Beginners telescope & book recommendations, please.

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Beginners telescope & book recommendations, please.

Postby Kat_D » Mon Mar 06, 2017 1:29 pm

Hi, I'm looking for a telescope for my daughter's 9th birthday. She would want to be able to see details of the moon and also the whole moon, stars and ideally some real 'wow' views.
She is also a keen birdwatcher, so one that can be used for that too, would be great. However, if it really meant she wouldn't get such a good view of the night sky, then we may reconsider this aspect.
It needs to be pretty easy to set up. While she will have my help, I know she would be put off if we spent too long faffing about!
I'd like to get her a book too, to really help her know what she's looking at.
Thanks in advance :)
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Re: Beginners telescope & book recommendations, please.

Postby Gfamily2 » Mon Mar 06, 2017 11:00 pm

For a 9 year old, I would suggest a Celestron Travelscope 70 would be a suitable 'stars plus birds' scope.
It's a short focal length refractor that comes with a lightweight tripod, a rucksack pack and a couple of eyepieces so she'll get different levels of magnification.

For astronomical use, it'll certainly give wow views of the Moon - and she'll be able to make out quite a bit of detail . It's got a nice wide angle field of view, so star clusters such as the Pleiades can be seen in their entirety. It'll show the moons of Jupiter very nicely, and should be able to show the rings of Saturn (albeit as quite a small image, but it'll be distinct). What's useful is that it comes with an optical finderscope, which will help her ensure she's pointing in the right direction for those nighttime targets.

For daytime use, it comes with a 45 degree erecting prism, so birds will be the right way up.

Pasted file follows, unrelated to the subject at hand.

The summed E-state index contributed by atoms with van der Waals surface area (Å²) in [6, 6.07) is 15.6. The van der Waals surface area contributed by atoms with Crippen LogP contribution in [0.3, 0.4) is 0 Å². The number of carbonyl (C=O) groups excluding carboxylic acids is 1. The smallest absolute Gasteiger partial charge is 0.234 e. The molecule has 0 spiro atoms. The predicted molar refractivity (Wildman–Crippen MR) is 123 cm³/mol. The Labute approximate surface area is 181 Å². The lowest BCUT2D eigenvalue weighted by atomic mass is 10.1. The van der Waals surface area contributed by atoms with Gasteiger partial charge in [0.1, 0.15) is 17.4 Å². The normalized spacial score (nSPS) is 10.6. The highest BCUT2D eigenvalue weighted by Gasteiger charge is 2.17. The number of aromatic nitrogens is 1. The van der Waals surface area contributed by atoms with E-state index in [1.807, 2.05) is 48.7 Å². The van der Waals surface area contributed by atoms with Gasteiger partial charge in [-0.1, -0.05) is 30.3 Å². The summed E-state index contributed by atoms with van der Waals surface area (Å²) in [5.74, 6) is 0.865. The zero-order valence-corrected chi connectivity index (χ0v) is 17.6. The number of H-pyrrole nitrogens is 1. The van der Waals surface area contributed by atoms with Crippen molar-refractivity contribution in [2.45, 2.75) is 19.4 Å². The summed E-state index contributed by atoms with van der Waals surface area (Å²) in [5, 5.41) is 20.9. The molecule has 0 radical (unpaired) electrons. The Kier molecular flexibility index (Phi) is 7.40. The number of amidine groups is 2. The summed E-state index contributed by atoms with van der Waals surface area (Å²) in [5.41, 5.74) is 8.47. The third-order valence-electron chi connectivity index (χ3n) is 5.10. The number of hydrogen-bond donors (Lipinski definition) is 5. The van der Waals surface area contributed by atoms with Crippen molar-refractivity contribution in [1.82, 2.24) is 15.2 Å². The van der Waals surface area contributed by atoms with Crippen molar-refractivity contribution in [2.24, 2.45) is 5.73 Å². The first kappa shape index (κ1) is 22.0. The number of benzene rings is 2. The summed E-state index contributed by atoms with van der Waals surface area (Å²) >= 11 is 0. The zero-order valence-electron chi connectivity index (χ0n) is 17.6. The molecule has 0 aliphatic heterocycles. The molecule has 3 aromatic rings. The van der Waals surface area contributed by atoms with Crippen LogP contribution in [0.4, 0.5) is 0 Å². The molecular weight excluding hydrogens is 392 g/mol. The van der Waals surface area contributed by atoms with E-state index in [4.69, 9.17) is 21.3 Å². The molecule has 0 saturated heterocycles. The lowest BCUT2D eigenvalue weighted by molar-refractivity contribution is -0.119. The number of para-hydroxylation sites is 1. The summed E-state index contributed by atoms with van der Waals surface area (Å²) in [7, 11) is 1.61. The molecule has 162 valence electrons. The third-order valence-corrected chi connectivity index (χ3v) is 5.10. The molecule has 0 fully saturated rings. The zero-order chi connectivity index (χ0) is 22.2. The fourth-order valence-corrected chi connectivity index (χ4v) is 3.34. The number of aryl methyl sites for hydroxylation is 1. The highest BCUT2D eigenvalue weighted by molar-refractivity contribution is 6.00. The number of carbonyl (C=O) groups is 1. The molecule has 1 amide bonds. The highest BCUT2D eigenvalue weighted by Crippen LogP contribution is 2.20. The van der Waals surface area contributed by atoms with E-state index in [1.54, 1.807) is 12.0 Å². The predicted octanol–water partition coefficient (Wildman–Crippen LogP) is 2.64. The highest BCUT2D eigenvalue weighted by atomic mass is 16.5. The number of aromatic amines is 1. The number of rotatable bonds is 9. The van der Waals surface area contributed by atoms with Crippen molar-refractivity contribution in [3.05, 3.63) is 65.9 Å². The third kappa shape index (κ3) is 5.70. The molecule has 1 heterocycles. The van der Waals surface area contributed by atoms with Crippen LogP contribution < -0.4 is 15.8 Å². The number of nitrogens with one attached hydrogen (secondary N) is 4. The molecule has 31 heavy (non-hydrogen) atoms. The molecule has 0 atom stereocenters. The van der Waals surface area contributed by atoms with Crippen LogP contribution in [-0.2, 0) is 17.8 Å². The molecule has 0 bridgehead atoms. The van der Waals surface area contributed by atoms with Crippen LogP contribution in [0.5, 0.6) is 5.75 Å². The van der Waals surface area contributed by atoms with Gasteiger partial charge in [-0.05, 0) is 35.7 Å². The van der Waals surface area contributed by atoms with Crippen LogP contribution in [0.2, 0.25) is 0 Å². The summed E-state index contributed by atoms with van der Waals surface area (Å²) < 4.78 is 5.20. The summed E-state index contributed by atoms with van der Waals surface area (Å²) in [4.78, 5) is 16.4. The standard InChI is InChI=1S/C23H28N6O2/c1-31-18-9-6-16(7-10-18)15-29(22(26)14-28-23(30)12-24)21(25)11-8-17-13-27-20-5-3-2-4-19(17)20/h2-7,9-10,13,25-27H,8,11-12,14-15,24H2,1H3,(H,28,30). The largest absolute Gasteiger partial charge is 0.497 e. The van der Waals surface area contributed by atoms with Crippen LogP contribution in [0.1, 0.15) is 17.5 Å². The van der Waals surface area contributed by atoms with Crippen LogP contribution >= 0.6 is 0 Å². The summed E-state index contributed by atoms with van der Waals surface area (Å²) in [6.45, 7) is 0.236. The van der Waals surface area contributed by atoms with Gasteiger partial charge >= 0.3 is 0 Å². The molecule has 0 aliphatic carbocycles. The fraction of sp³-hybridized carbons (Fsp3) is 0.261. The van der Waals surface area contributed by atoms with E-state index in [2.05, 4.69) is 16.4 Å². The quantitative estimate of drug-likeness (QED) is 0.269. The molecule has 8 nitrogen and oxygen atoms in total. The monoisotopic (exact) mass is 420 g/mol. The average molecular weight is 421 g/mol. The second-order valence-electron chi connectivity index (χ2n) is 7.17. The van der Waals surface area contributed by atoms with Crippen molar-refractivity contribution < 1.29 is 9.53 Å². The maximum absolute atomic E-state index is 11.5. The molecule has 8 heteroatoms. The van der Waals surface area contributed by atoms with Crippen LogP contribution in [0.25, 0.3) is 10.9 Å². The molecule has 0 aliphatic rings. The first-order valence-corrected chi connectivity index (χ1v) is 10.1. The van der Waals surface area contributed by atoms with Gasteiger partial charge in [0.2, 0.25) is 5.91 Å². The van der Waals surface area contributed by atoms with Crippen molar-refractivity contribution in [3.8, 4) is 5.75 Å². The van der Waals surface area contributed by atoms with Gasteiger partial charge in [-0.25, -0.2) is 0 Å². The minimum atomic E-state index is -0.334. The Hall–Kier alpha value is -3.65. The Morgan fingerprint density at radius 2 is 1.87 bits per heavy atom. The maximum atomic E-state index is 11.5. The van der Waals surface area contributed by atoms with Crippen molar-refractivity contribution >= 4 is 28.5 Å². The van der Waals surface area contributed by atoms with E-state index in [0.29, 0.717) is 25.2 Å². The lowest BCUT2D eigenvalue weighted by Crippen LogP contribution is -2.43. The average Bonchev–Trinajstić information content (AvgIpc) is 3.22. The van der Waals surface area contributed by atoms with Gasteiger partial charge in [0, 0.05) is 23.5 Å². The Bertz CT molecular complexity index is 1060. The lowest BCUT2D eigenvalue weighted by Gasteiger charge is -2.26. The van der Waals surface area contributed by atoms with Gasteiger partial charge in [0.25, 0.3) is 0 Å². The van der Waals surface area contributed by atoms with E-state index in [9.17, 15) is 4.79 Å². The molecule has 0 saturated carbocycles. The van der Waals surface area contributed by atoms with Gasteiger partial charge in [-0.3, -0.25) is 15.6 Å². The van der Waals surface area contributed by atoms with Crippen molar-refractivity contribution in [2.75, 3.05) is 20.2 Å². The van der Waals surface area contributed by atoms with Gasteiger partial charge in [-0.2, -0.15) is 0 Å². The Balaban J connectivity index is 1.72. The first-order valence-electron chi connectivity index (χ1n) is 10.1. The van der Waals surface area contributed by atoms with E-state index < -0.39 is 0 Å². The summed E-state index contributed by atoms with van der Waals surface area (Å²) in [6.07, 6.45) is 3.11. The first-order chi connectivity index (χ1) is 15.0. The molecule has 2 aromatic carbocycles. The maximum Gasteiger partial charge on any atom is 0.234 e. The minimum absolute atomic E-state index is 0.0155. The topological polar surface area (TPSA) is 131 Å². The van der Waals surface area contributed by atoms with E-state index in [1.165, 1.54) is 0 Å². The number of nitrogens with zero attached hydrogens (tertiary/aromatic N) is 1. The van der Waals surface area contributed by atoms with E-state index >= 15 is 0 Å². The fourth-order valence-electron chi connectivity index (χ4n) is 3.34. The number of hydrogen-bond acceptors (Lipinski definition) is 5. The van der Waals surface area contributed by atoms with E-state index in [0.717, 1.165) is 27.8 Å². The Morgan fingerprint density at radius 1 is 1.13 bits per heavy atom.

The main downside is that the tripod is very lightweight, so if you already have a reasonable photographic tripod it would be better to use that for nighttime observing. On the other hand, being able to take the lightweight one in the rucksack is a real bonus for birding - and if you can use it with legs shortened with the tripod sitting on a table or a window sill it's quite useable.

We bought one for our nephews last year and they love it.

The eyepieces are standard 1.25" size, so if your daughter wants to go further she'll be able to get additional EPs that she will also be able to use with her next telescope in 2 or 3 years time.

As for books, Turn Left at Orion is a good starter book for finding your way around the sky, with suggestions for targets that can be seen, categorised by naked eye, binoculars or small telescopes.
Another suggestion I would make is to get her a planisphere - this is a disc with which you set the date and time together and it shows the night sky. What's useful is that it shows how the view changes as the evening progresses, and also how the visible objects change as we go through the seasons.

Edited as I initially thought it came with a red dot finder; it actually comes with an optical 5x24 finderscope. This will be useful during the day too (though the finderscope image will be inverted - I'm sure your daughter will find it 'cool').

PS - my daughter 'got into' astronomy at a similar age, and ended up doing an astrophysics degree and now has a great job doing programming. Encourage your daughter into sci and tech, it's as good as we have of a guarantee of a job in the future.
Scopes: Meade 8" SCT, Skywatcher 127mm Mak, Raffle winner of SW ST80
For imaging: Pentax K5, Asda webcam, Star Adventurer (new toy)
For companionship: Mid Cheshire Astronomical Group.
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Re: Beginners telescope & book recommendations, please.

Postby Kat_D » Tue Mar 07, 2017 11:05 am

Thank you very much for your advice, I shall look for those.
That's fantastic to hear about your daughter, mine has been inspired by Tim Peake and wants to be an astronaut. I can imagine her taking a similar route to your daughter - all my children enjoy science - but then she also loves drawing so may end up as artist!
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Re: Beginners telescope & book recommendations, please.

Postby The Man with the Corrugated Iron Roof » Sun Mar 19, 2017 1:36 am

Start with an 80mm F/5 refractor. As for books, I'm not really allowed to say.
How can I be one with the universe when we don't know what 96% of it is.

My website: http://www.philippughastronomer.com/

My blog: http://sungazer127mak.blogspot.com/

Photos: https://www.flickr.com/photos/philippughastronomer/
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Location: Wiltshire but can be just about anywhere up to 41 000 feet


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